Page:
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Russia's seafood imports continue to slump

Salmon imports take yet another hit in the first 11 months of last year, while exports steadily grow.

Russia’s total seafood imports dropped 8.7 percent between January and November last year to 455,900 metric tons, compared to the same period in the previous year, according to preliminary data by the federal statistics service Rosstat.

Frozen capelin imports plummeted 66.6 percent to 9,700 metric tons, while frozen herring import supplies fell 37 percent to 29,800 metric tons. Salmon imports dived 29.8 percent to 41,800 metric tons.

Frozen trout and frozen mackerel imports increased 27.4 percent to 9,300 metric tons and 24.1 percent to 68,500 metric tons, respectively.

Meanwhile, seafood exports climbed 7 percent over the same time last year, reaching 1.76 million metric tons.

Frozen pollock continued to make up the bulk of Russia’s seafood exports, amounting to 730,600 metric tons through November, or 3.4 percent more than in the same period of the previous year.

Frozen herring exports on the other hand dropped 21.2 percent to 86,200 metric tons on back of increase in the overall catches of all herring species (Pacific, Atlantic and Baltic) by 10 percent to 401,200 metric tons.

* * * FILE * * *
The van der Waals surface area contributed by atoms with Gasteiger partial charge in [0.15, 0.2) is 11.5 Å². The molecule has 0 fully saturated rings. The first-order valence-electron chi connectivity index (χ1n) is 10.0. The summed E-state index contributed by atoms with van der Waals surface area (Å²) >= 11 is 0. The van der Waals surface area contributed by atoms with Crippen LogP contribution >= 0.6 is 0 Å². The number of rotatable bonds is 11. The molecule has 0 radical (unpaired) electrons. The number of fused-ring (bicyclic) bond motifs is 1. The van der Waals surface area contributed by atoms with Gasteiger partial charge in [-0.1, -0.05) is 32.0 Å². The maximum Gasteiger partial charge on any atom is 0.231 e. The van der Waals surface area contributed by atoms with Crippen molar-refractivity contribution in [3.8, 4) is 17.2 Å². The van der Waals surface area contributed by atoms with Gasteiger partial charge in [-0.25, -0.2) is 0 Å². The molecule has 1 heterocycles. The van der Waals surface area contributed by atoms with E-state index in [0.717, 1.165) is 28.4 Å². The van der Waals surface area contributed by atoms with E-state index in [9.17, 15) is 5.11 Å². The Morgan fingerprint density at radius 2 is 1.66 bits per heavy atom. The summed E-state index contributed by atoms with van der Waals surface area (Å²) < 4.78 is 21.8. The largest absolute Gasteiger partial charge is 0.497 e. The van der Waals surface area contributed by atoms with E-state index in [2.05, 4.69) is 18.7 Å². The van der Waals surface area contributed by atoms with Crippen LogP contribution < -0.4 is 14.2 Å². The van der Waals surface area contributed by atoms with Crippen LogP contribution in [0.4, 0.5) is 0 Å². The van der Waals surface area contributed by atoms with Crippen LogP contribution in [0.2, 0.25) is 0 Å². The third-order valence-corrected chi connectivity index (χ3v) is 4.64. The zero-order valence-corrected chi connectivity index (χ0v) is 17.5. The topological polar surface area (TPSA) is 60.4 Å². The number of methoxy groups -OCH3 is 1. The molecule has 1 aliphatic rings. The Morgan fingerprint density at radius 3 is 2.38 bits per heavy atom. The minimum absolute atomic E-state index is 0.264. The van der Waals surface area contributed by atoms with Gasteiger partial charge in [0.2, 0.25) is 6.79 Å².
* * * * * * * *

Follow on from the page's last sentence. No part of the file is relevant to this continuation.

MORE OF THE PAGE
Finished seafood products provided the major increase for exports, with fish fillets climbing 15.2 percent to 105,900 metric tons, and ready-to-eat and canned fish rising 18.2 percent to 14,300 metric tons.

Russia’s total fish production rose 2.6 percent in the first eleven months of 2016 over this time last year to 3.61 million metric tons.

According to Rosrybolovstvo, Russia’s federal agency for fisheries, as of Dec. 28, the country’s overall seafood catch increased 5.1 percent compared to 2015 level and reached 4,606,700 metric tons.

Far East areas provided the major share in the domestic harvest of 3.08 million metric tons, with pollock accounting for 1,710,640 metric tons, up 101,000 metric tons over this time last year.

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